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 The Impact of the 2011 Payroll Tax Cut on Working Americans


1/14/2011
Less than one month after President Obama signed a payroll tax cut into law as part of the Tax Relief, Unemployment Reauthorization and Job Creation Act of 2010, millions of American workers are already seeing the impact of this tax cut in their paychecks.  By reducing the payroll tax paid by employees from 6.2 percent to 4.2 percent, the payroll tax cut is already providing a boost to workers' paychecks and to the economy:
  • $110 Billion in Tax Relief [1]: The payroll tax cut is expected to provide $110 billion in tax relief to working Americans.
  • Tax Cuts for 159 Million Workers: As a result of the payroll tax cut, some 159 million working Americans are expected to receive larger paychecks this year than they would otherwise.
  • An Average Tax Cut of $695 Per Worker: The expected benefit received from the payroll tax cut is an average of $695 per worker.
  • Payroll Tax Cut Would Have No Impact on Social Security Solvency: Each worker's Social Security benefit will be calculated without regard to the tax reduction and the Social Security trust fund will be made whole by transfers from the General Fund. Social Security's Chief Actuary wrote that the projected level of the Social Security trust fund would be unaffected by the payroll tax cut.
  • Payroll Tax Cut Provides Significant Boost to Economy and Job Growth This Year: Independent economists – from the CBO to Mark Zandi to Nouriel Roubini – have estimated that a payroll tax cut could provide a significant, immediate boost to growth and jobs.
This tax cut is in addition to other job-creating provisions of the Act. These include expansions of the Child Tax Credit and Earned Income Tax Credit for working families, and the American Opportunity Tax Credit, which helps students and their families cover the cost of college tuition, extended unemployment insurance and business tax cuts. Together, independent analysts project that this package will result in the creation of 1.5 million or more additional jobs.
 
 
 
Experience of Three Hypothetical American Families[2]
 
Detroit, Michigan: A married couple – an automotive mechanic earning $38,300 and a preschool teacher earning $29,800 – would receive $1,362 in tax relief from the payroll tax cut.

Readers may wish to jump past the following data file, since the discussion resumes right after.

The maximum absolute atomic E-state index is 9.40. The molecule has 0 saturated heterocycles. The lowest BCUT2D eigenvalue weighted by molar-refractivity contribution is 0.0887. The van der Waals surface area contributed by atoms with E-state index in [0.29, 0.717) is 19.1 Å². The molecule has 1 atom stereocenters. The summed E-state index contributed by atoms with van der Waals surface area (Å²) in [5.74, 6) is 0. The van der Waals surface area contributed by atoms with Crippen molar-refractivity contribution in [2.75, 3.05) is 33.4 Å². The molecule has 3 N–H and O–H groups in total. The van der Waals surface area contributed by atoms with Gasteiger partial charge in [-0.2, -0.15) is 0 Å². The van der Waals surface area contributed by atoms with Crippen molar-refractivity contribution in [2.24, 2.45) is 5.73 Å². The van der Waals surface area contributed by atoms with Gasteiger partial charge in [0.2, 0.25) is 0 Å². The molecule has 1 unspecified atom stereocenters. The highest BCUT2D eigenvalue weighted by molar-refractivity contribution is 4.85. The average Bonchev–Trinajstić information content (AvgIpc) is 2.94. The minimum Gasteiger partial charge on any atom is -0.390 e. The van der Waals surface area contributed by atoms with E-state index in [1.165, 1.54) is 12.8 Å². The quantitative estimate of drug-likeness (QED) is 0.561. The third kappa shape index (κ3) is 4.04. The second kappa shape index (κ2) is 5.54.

• About 5.1 million working Americans in Michigan will receive a larger paycheck under the package - $3.4 billion in total (see table 1 below).
Wilmington, Ohio: A married couple – a delivery truck driver earning $28,000 and a nursing aide earning $24,500 – would receive $1,050 in tax relief from the payroll tax cut.
  • About 5.7 million working Americans in Ohio will receive a larger paycheck under the package - $3.6 billion in total (see table 1 below).
Fort Lauderdale, Florida: A single mother working as a hairdresser earning $24,500 would receive $490 in tax relief from the payroll tax cut.
  • About 9 million working Americans in Florida will receive a larger paycheck under the package - $5.7 billion in total (see table 1 below).
 
 
Table 1
State-by-State Estimates of the Number of People Who Benefit and Amount of Tax Relief Received in 2011 from the Payroll Tax Holiday in the Tax Relief, Unemployment Reauthorization and Job Creation Act of 2010
Number of People
 (millions)
Amount
($, billions)
Number of People
 (millions)
Amount
($, billions)
 Alabama  
2.3
1.4
 New Mexico  
0.9
0.6
 Alaska  
0.4
0.3
 New York  
10.1
7.9
 Arizona  
2.9
2.0
 North Carolina  
4.7
3.1
 Arkansas  
1.4
0.8
 North Dakota  
0.4
0.2
 California  
16.7
12.8
 Ohio  
5.7
3.6
 Colorado  
2.5
1.7
 Oklahoma  
1.9
1.1
 Connecticut  
2.0
1.6
 Oregon  
1.9
1.3
 Delaware  
0.5
0.4
 Pennsylvania  
6.7
4.8
 Florida  
9.0
5.7
 Rhode Island  
0.6
0.4
 Georgia  
4.6
3.1
 South Carolina  
2.2
1.4
 Hawaii  
0.7
0.5
 South Dakota  
0.5
0.3
 Idaho  
0.8
0.5
 Tennessee  
3.2
2.0
 Illinois  
6.5
4.7
 Texas  
11.4
7.8
 Indiana  
3.6
2.3
 Utah  
1.3
0.9
 Iowa  
1.7
1.1
 Vermont  
0.4
0.3
 Kansas  
1.6
1.0
 Virginia  
4.3
3.3
 Kentucky  
2.1
1.3
 Washington  
3.5
2.7
 Louisiana  
2.1
1.3
 West Virginia  
0.9
0.5
 Maine  
0.8
0.4
 Wisconsin  
3.2
2.2
 Maryland  
3.1
2.6
 Wyoming  
0.3
0.2
 Massachusetts  
3.4
2.8
 DC  
0.4
0.3
 Michigan  
5.1
3.4
 Other Areas  
4.2
1.9
 Minnesota  
3.1
2.3
 Mississippi  
1.4
0.8
 United States  
158.6
110.2
 Missouri  
3.1
1.9
 Montana  
0.6
0.3
 Nebraska  
1.0
0.7
 Nevada  
1.2
0.8
 New Hampshire  
0.8
0.6
 New Jersey  
4.7
4.1
1-13-2011
The figures in the table are based on tabulations from the 2008 Social Security Administration, Continuous Work History Sample, 1 percent sample; unpublished estimates from the Office of the Chief Actuary, Social Security Administration; and the Office of Tax Analysis, Department of the Treasury.
State designation is based on employee residence.
 

[1] The figures are based on tabulations from the 2008 Social Security Administration, Continuous Work History Sample, 1 percent sample; unpublished estimates from the Office of the Chief Actuary, Social Security Administration; and the Office of Tax Analysis, Department of the Treasury.
[2] The income levels represent the state median salary for each occupation, as estimated in the May 2009 Occupational Employment Statistics (OES) Survey by the Bureau of Labor Statistics and adjusted by the forecast of taxable Social Security earnings from unpublished estimates by the Office of the Chief Actuary, Social Security Administration for the FY2012 Budget of the U.S. Government.
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